A Summary of AC Induction Motor Monitoring

A Summary of AC Induction
Motor Monitoring
By Dr. Bob Jones
 Purpose
This paper summarizes the methods of
analyzing an AC motor’s electrical and
mechanical condition based on both
electrically induced mechanical vibration and
electrical signals detected with a clamp on
ammeter. It will also provide the Microlog user
with suggestions and hints on analyzing motor
problems. The author has applied these
techniques to motors from 5 to 700 HP.

Mechanical Vibration
Using a standard accelerometer placed on the
bearing cap, several unique mechanical
vibration signals will be generated by electrical
faults in the motor circuits. One of the more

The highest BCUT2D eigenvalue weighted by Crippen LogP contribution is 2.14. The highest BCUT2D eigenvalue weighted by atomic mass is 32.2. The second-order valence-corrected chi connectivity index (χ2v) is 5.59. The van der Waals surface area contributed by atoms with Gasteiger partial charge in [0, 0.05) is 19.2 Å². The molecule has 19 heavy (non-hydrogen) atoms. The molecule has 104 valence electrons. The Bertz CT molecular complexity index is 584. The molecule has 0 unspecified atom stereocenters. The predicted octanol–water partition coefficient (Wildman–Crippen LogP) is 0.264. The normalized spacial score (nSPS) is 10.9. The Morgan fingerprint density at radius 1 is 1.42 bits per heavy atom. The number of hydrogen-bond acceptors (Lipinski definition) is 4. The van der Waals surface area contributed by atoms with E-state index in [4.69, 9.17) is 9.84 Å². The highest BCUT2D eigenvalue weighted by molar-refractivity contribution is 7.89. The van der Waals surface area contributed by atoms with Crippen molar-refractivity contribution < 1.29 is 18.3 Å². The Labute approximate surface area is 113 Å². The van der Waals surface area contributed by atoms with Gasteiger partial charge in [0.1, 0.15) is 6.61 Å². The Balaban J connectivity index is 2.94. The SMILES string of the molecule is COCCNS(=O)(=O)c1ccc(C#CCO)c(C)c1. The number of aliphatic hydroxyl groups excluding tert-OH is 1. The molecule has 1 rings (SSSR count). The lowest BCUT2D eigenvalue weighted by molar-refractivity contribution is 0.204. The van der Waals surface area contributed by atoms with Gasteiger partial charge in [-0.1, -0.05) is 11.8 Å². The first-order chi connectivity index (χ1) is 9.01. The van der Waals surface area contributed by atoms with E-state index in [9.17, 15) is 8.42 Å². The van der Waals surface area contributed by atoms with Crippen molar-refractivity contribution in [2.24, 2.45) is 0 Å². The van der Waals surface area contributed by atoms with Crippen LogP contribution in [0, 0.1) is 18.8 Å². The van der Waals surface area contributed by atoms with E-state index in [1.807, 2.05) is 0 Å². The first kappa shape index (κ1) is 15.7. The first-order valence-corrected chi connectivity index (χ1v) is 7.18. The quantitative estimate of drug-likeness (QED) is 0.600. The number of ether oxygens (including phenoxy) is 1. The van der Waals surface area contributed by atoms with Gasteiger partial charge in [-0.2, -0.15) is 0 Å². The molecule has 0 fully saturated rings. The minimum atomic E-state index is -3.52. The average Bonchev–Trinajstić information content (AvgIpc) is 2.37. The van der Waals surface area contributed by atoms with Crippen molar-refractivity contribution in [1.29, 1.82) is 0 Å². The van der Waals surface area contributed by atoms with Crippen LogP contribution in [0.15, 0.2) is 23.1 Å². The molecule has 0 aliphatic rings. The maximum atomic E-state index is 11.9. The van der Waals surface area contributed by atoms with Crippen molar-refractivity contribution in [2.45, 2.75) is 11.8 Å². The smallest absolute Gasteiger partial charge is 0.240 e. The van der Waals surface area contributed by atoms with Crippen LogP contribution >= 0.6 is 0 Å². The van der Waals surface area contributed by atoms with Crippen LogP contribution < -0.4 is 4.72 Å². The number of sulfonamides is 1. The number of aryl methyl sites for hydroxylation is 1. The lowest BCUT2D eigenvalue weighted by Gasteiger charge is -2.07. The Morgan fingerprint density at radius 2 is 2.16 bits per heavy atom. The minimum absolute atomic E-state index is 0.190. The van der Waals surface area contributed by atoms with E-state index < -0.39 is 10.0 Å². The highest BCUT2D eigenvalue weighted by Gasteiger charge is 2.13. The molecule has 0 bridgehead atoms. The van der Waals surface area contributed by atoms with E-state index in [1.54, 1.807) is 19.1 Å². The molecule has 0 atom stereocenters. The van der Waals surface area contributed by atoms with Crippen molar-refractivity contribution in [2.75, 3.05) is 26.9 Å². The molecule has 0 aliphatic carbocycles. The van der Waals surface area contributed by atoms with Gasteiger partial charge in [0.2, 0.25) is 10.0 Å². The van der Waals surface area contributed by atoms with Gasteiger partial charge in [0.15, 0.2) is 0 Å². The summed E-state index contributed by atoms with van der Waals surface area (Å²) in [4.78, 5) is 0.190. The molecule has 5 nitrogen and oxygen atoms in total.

common is a signal at twice line frequency. If
the line frequency is 60 Hz, this signal will be
at 120 Hz or 7200 CPM. If the line frequency
is 50 Hz, the signal will be seen at 100 Hz or
6000 CPM. Care must be taken when testing
two pole motors (3600 RPM or 3000 RPM) that
the signal is not twice rotating speed instead of
twice line frequency. Verify the frequency by
placing the cursor on the signal and on the
Microlog pressing the 1x RPM button or Set
Speed with the PRISM software.
This two times line frequency signal will be
created by any of the following faults either
singly or in combination:

An Uneven Air Gap
Between The Rotor and
Stator

As the poles of the motor pass the narrow gap,
the magnetic pull is greater versus 180
degrees on the opposite side where the gap is
the widest. The number of poles (motor
speed) does not change the results, an uneven
air gap will result in a velocity spectrum signal
at 2x line frequency for any size or speed
motor.
The cause of this uneven air gap is often a
‘soft foot’ caused by an uneven base plate.